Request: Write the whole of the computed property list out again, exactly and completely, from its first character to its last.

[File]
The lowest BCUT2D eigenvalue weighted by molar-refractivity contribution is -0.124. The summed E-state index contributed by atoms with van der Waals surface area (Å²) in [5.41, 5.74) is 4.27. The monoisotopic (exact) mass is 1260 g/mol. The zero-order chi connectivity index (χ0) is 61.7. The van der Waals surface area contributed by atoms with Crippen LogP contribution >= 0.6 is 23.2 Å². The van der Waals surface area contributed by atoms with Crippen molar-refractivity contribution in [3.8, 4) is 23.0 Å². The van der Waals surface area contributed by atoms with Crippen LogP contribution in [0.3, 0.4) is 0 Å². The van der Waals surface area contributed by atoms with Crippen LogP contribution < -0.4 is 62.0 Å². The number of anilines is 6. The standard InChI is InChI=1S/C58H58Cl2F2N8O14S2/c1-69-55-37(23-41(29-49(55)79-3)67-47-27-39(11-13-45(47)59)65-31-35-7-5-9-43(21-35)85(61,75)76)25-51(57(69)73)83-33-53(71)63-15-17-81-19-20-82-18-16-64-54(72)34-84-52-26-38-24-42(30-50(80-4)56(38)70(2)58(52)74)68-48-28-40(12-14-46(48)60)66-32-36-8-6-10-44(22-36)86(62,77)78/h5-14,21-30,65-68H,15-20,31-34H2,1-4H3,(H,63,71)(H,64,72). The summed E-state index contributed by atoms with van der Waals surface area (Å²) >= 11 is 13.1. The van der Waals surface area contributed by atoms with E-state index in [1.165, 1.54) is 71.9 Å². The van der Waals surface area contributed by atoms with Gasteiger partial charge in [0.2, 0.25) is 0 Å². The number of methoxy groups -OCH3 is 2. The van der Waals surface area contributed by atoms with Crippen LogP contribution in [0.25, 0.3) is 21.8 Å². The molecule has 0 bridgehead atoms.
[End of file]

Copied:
The lowest BCUT2D eigenvalue weighted by molar-refractivity contribution is -0.124. The summed E-state index contributed by atoms with van der Waals surface area (Å²) in [5.41, 5.74) is 4.27. The monoisotopic (exact) mass is 1260 g/mol. The zero-order chi connectivity index (χ0) is 61.7. The van der Waals surface area contributed by atoms with Crippen LogP contribution >= 0.6 is 23.2 Å². The van der Waals surface area contributed by atoms with Crippen molar-refractivity contribution in [3.8, 4) is 23.0 Å². The van der Waals surface area contributed by atoms with Crippen LogP contribution in [0.3, 0.4) is 0 Å². The van der Waals surface area contributed by atoms with Crippen LogP contribution < -0.4 is 62.0 Å². The number of anilines is 6. The standard InChI is InChI=1S/C58H58Cl2F2N8O14S2/c1-69-55-37(23-41(29-49(55)79-3)67-47-27-39(11-13-45(47)59)65-31-35-7-5-9-43(21-35)85(61,75)76)25-51(57(69)73)83-33-53(71)63-15-17-81-19-20-82-18-16-64-54(72)34-84-52-26-38-24-42(30-50(80-4)56(38)70(2)58(52)74)68-48-28-40(12-14-46(48)60)66-32-36-8-6-10-44(22-36)86(62,77)78/h5-14,21-30,65-68H,15-20,31-34H2,1-4H3,(H,63,71)(H,64,72). The summed E-state index contributed by atoms with van der Waals surface area (Å²) >= 11 is 13.1. The van der Waals surface area contributed by atoms with E-state index in [1.165, 1.54) is 71.9 Å². The van der Waals surface area contributed by atoms with Gasteiger partial charge in [0.2, 0.25) is 0 Å². The number of methoxy groups -OCH3 is 2. The van der Waals surface area contributed by atoms with Crippen LogP contribution in [0.25, 0.3) is 21.8 Å². The molecule has 0 bridgehead atoms.